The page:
Thu, 08/19/2010 - 01:03 | Link to Comment snowball777
snowball777's picture

Precisely.

Now we get to watch econ eat its tail because customers are squeamish because they're worried about unemployment.

The fact is some businesses can turtle and make it through, people will still need toilet plungers even after TSHTF, and some will disappear, like the place that sells crystal sculpture in the empty malls keeping those banks up at night.

We won't crawl out of this Catch-22 until something else disrupts the dominant paradigm and gives us our WWII or personal computer explosion.

I certainly don't see blowing the shit out of people who don't have anything to pay us with for the privelege and soaking the young to pamper baby boomers in their dotage lasting much longer.

 

 

Wed, 08/18/2010 - 20:31 | Link to Comment Apostate
Apostate's picture

That makes sense to me. I would also like to see some specific information about this uptick in lending.

No, of course none of this is a sign of economic health. I would like deleveraging, reductions in government spending, municipal defaults, and so on. But what I want to happen is not necessarily what will happen.

I find it mistaken on a basic level when people say that the Fed and the government are incapable of altering a system that they control to fit their interests. Is it complicated? Sure. But it's mostly a matter of introducing targeted tax credits, for the Fed to start charging money on deposits, and so on to spark money creation. The housing bubble was totally premeditated in that fashion. Such an initiative can be easily re-created - and would be cheered by the populace, up until the point of the ultimate destruction of the currency.

After all, the auto-refi program started as a ZH conspiracy theory - now it's becoming policy. Who's to say that they won't introduce some crazy program to expand the SBA lending facility? Force is the whole of the law, and they have more guns than we do.

I do agree that there is a push and pull competition between those that want to stiffen the currency and those that seek to ignite a new bubble. It has introduced a degree of paralysis into the system.

Is that just a manipulation, however, to increase demand for a new expansion of money and credit? It makes sense, doesn't it? If I were elected to Evil Overlord, that's what I would do.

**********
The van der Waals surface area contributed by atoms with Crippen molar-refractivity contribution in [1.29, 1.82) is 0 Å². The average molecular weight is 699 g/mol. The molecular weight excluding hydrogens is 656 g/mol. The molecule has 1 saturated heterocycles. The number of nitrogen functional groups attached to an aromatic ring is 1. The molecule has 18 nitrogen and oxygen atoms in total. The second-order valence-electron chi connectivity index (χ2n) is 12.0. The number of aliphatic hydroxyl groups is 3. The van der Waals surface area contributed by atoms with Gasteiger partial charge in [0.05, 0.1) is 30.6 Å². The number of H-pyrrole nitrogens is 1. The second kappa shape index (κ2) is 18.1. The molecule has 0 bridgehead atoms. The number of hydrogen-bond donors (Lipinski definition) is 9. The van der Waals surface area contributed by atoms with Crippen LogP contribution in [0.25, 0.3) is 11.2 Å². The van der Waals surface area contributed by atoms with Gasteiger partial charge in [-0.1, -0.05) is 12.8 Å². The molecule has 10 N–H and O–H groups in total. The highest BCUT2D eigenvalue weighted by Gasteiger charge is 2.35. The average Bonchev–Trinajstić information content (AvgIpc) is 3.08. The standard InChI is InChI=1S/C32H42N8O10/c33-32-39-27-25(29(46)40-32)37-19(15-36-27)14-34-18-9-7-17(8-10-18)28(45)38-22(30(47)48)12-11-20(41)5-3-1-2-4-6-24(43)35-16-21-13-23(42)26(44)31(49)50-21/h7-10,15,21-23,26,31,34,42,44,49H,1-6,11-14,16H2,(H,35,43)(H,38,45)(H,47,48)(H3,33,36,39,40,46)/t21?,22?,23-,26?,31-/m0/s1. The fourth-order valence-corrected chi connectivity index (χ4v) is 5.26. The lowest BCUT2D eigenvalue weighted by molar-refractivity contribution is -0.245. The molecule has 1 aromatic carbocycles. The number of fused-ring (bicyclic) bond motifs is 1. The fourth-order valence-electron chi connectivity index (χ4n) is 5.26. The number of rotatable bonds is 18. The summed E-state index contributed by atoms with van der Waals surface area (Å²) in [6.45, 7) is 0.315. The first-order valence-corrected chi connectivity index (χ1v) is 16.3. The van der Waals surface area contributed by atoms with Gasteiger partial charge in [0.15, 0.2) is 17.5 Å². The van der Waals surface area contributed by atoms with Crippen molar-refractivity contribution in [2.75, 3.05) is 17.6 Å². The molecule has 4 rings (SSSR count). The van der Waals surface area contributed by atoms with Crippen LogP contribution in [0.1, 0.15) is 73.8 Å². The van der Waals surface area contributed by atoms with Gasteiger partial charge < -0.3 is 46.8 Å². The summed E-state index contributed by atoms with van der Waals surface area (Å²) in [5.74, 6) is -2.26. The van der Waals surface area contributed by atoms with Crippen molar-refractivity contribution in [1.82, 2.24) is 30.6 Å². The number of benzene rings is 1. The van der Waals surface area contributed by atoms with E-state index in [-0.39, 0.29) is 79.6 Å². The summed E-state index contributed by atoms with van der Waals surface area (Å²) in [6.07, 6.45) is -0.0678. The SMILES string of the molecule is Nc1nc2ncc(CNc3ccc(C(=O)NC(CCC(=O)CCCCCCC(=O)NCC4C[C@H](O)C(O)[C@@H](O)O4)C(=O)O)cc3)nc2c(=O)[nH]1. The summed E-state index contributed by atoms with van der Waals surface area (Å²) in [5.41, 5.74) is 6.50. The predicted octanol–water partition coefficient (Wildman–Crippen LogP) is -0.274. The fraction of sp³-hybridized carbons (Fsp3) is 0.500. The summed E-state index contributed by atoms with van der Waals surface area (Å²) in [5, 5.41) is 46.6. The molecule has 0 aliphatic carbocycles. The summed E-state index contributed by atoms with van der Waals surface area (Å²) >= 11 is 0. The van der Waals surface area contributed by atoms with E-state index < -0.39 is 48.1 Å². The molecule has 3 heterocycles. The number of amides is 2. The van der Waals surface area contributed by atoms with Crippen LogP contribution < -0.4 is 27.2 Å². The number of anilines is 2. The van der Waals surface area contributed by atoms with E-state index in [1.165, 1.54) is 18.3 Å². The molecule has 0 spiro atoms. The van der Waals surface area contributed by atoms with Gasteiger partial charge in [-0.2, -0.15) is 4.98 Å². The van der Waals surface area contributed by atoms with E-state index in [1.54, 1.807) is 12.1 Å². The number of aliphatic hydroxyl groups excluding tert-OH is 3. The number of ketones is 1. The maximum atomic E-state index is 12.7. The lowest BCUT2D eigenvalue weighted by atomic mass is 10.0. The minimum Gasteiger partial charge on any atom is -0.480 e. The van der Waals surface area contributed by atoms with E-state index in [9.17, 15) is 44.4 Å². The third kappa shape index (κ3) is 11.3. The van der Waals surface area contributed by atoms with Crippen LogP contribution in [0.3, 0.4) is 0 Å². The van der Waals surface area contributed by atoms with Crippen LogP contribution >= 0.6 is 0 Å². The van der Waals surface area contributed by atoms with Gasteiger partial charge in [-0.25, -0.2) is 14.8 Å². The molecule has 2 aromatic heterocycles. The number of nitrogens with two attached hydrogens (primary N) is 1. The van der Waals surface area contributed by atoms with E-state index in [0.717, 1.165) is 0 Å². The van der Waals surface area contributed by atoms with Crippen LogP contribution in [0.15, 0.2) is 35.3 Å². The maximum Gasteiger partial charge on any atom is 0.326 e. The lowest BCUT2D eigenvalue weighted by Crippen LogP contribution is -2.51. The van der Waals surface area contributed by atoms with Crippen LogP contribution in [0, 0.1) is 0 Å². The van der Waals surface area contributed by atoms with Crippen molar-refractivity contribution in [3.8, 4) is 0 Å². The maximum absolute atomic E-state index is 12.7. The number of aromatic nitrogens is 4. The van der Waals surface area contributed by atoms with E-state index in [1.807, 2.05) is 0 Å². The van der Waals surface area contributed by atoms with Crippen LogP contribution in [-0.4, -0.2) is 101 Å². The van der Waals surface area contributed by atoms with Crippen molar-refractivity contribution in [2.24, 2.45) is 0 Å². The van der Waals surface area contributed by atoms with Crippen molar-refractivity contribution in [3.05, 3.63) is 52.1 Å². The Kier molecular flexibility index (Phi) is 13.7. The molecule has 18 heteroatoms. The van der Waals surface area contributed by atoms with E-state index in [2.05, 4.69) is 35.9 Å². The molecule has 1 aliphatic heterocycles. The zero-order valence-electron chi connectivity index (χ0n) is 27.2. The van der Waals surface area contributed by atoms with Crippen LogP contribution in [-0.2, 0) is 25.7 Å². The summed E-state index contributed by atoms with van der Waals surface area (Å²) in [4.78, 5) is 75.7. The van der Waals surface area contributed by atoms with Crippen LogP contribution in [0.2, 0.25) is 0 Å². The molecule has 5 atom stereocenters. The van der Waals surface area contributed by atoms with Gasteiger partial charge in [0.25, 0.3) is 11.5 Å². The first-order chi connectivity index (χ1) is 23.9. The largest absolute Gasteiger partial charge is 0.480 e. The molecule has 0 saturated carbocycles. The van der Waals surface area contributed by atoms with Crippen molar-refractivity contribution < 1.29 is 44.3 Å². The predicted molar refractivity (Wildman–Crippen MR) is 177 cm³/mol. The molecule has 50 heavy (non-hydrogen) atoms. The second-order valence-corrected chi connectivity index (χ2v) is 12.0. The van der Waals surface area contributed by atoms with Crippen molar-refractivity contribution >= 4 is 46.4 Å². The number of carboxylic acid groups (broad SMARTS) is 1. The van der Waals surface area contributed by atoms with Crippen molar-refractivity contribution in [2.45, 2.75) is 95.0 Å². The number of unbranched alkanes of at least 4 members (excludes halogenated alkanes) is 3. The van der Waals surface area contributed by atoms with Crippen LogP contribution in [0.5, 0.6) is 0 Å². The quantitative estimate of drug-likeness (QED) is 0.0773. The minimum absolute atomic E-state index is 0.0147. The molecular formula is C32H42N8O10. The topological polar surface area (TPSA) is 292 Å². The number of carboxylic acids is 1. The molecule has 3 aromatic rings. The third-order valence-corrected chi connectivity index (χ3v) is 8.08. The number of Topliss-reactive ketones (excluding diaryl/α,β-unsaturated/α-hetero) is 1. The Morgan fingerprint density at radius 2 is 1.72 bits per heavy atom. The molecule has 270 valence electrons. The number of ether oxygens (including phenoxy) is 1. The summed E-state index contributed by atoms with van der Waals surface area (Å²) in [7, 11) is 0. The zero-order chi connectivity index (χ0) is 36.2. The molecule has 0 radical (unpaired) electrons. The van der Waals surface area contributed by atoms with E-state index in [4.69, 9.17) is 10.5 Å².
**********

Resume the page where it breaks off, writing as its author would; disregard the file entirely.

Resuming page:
Wed, 08/18/2010 - 23:42 | Link to Comment Clinteastwood
Clinteastwood's picture

If the policies you advocate would work, the Fed would've already started shelling out the dough for them.  What you have forgotten is that the predominant demographic in the USA has decided not to take out more loans.  Under that condition, deleveraging (therefore deflation) is unavoidable, no matter what the Fed does.

 

Even if the Fed started taxing savings accounts (I wouldn't put it past them), people would withdraw their money and sit there in cash (more likely gold, guns, silver, etc.).

 

The Fed and USG are outta ammo.

Thu, 08/19/2010 - 01:07 | Link to Comment snowball777
snowball777's picture

Behold our new evaporating frozen-CO2 based currency...spend it while you can!

Wed, 08/18/2010 - 18:38 | Link to Comment RockyRacoon
RockyRacoon's picture

Small banks may the key to reviving banking, small business may be the key to reviving employment.

There is some lesson to be learned here -- but it won't be.

Wed, 08/18/2010 - 19:19 | Link to Comment Eternal Student
Eternal Student's picture

Well, that's true to a degree. But who exactly are the Banks (either big or small) going to lend to?

You have lots of people who have had their Credit Scores dinged by foreclosure. Lots of people who are without jobs. The people who can get loans are sitting on the sidelines (inspite of record low mortgage rates). And the businesses which are making a go of it want customers, not credit.

So who exactly are they going to be lending to, even if they do relax the Credit Standards?

There's only one way out of a Credit Bubble, and that's to write off the bad loans. It will suck for 2-3 years, but we will rebuild. With the current efforts, we're going to limp along a little while longer, and then have to go through the write-down. There really aren't any alternatives.

Wed, 08/18/2010 - 19:29 | Link to Comment walküre
walküre's picture

Politics should have acted more sensibly 2 years ago and declared a jubilee for people that had min. wage jobs and holding $300,000 mortgages with no chance ever of repayment.

The banks, lenders, mortgage brokers etc took advantage of Greenspan's easy money politics. There was the mistake and that should have been acknowledged. Give people a pass (with certain limitations) and keep their credit score intact. Banks that posted record profits based on these bogus mortgage backed securities and the lending frenzy should have been allowed to go down.

Government had a choice 2 years ago to do this or do the other. They chose the other and screwed up badly.

Thu, 08/19/2010 - 06:42 | Link to Comment OldTrooper
OldTrooper's picture

Government had a choice 2 years ago to do this or do the other. They chose the other and screwed up badly.

I'm going to agree with Rocky on this one - and take it further.  Government had a choice 96 years ago (as I recall that's when the Fed was created) and they screwed up badly.

The problem, as I see it, is not that the Central Govt choose the wrong policy, but rather that they HAVE A POLICY.  Creation of the Fed to keep booms and busts from happening (How has that worked out?) was just the first of many Central Govt experiments.  Now there is virtually no aspect of life that is not in some way effected by Central Govt social engineering.